Scientific visualization support is being offered to the C2SM community as of April 1st. Members have already submitted some exciting proposals to the SciViz panel, with the following two products currently being developed: 1) A tool to include images of meteorological fields (e.g. temperature and velocity) as overlays (geo-referenced) on Google Earth wherein they will be displayed as animations. 2) A tool to animate the flow pattern on selected pressure levels using Lagrangian particle tracking. Particles will be released in the flow and their trajectories will be animated as thin strings that slowly fade, with new particles continuously released and tracked. New proposals will be reviewed on a continual basis, and we're looking forward to your ideas.
A wiki dedicated to visualization is also under development, and we welcome your ideas or requests for content. We also encourage you to share your valuable experience with us by contributing to it. In addition to the wiki and full projects (submitted as proposals), support can also be provided to groups when preparing their own visualizations, for such things as format conversion, e.g., converting NetCDF metadata to a CF-convention compliant form (which then allows the users to read the data into software such as ParaView). For all queries and proposal submission, please contact Tarun Chadha. Please check our scientific visualization page for the latest news and information.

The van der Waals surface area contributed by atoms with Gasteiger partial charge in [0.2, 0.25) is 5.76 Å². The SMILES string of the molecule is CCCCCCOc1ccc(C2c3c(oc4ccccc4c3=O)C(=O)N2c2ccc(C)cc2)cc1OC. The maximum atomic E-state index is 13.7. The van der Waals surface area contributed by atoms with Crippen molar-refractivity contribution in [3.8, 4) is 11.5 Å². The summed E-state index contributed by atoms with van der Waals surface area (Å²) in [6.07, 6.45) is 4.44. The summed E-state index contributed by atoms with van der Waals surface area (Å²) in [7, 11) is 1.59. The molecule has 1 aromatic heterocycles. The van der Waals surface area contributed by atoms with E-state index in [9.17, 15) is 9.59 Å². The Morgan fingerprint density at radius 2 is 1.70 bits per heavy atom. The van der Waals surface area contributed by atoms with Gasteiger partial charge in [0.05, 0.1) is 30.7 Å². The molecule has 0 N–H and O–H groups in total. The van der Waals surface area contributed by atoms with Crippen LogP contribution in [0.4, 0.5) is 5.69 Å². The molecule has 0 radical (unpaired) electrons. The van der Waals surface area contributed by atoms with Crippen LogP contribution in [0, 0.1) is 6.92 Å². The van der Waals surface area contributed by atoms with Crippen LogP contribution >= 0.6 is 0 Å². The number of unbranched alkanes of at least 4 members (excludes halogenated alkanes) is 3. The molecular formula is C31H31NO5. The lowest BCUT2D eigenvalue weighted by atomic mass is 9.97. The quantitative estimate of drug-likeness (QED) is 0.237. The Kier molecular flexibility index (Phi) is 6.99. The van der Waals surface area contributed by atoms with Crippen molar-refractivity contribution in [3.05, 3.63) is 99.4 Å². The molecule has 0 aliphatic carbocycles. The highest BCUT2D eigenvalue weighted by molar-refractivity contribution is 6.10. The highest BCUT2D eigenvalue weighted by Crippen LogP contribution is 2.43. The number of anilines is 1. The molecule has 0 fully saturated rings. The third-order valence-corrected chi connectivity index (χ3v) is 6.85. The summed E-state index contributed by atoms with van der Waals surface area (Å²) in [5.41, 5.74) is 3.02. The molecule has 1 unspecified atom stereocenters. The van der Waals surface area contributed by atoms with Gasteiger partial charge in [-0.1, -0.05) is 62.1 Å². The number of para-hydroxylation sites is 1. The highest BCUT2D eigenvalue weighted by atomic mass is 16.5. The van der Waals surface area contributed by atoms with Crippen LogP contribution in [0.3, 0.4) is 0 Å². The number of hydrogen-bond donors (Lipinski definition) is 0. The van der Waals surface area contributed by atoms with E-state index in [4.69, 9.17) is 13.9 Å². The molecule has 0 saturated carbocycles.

Swiss Climate Scenarios CH2018
New national climate change scenarios are currently being developed in the CH2018 initiative. This project runs as a focus area of the recently founded National Center for Climate Services (NCCS) and involves the C2SM partners MeteoSwiss and ETH among other institutions. The CH2018 scenarios will build upon the latest regional climate model projections over Europe from the CORDEX initiative. To provide the CH2018 scenarios in a user-oriented format, a survey on user needs across Switzerland has been conducted to serve as a starting point. Compared to the preceding CH2011 scenarios, the new scenarios will bring added value in various aspects, such as quantitative information on extreme changes and moderate climate indices, an improved downscaling approach and a better account of the observed record and natural variability. First preliminary results of the new scenarios are expected in early 2017. The scenarios will be disseminated through printed material and the web platform of the NCCS. A common strategy for this web platform is currently being designed. For this purpose, 17 different web platforms from 14 countries have been reviewed in a recent report in terms of visualization, dissemination, guidance, provision of data and user interactions.